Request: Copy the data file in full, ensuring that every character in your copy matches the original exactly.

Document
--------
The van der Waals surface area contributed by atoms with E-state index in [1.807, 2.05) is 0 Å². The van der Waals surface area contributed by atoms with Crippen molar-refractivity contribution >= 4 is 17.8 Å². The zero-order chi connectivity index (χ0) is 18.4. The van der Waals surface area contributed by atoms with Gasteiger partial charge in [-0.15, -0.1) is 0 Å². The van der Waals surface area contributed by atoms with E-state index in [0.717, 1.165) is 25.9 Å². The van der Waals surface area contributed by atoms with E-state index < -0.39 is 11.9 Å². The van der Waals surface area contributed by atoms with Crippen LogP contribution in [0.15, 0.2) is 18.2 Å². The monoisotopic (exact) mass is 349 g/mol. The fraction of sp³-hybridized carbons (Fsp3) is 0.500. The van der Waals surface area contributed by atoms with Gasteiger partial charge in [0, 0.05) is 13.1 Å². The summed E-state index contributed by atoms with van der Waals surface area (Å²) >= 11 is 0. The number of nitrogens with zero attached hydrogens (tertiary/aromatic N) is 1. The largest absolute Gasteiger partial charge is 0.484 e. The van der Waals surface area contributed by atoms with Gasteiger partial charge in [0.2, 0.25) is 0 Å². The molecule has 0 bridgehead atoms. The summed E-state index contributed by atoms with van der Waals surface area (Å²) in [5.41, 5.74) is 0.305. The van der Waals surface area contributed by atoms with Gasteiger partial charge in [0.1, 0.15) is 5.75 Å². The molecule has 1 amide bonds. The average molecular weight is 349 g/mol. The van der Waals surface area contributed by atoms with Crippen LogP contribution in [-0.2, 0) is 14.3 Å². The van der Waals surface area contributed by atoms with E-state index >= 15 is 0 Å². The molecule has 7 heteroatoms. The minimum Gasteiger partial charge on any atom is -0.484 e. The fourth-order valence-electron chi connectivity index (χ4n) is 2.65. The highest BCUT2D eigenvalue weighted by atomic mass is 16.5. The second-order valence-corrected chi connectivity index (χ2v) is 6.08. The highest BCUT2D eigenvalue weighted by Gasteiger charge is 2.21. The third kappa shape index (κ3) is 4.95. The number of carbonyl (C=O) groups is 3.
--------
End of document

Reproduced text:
The van der Waals surface area contributed by atoms with E-state index in [1.807, 2.05) is 0 Å². The van der Waals surface area contributed by atoms with Crippen molar-refractivity contribution >= 4 is 17.8 Å². The zero-order chi connectivity index (χ0) is 18.4. The van der Waals surface area contributed by atoms with Gasteiger partial charge in [-0.15, -0.1) is 0 Å². The van der Waals surface area contributed by atoms with E-state index in [0.717, 1.165) is 25.9 Å². The van der Waals surface area contributed by atoms with E-state index < -0.39 is 11.9 Å². The van der Waals surface area contributed by atoms with Crippen LogP contribution in [0.15, 0.2) is 18.2 Å². The monoisotopic (exact) mass is 349 g/mol. The fraction of sp³-hybridized carbons (Fsp3) is 0.500. The van der Waals surface area contributed by atoms with Gasteiger partial charge in [0, 0.05) is 13.1 Å². The summed E-state index contributed by atoms with van der Waals surface area (Å²) >= 11 is 0. The number of nitrogens with zero attached hydrogens (tertiary/aromatic N) is 1. The largest absolute Gasteiger partial charge is 0.484 e. The van der Waals surface area contributed by atoms with Gasteiger partial charge in [0.2, 0.25) is 0 Å². The molecule has 0 bridgehead atoms. The summed E-state index contributed by atoms with van der Waals surface area (Å²) in [5.41, 5.74) is 0.305. The van der Waals surface area contributed by atoms with Gasteiger partial charge in [0.1, 0.15) is 5.75 Å². The molecule has 1 amide bonds. The average molecular weight is 349 g/mol. The van der Waals surface area contributed by atoms with Crippen LogP contribution in [-0.2, 0) is 14.3 Å². The van der Waals surface area contributed by atoms with E-state index >= 15 is 0 Å². The molecule has 7 heteroatoms. The minimum Gasteiger partial charge on any atom is -0.484 e. The fourth-order valence-electron chi connectivity index (χ4n) is 2.65. The highest BCUT2D eigenvalue weighted by atomic mass is 16.5. The second-order valence-corrected chi connectivity index (χ2v) is 6.08. The highest BCUT2D eigenvalue weighted by Gasteiger charge is 2.21. The third kappa shape index (κ3) is 4.95. The number of carbonyl (C=O) groups is 3.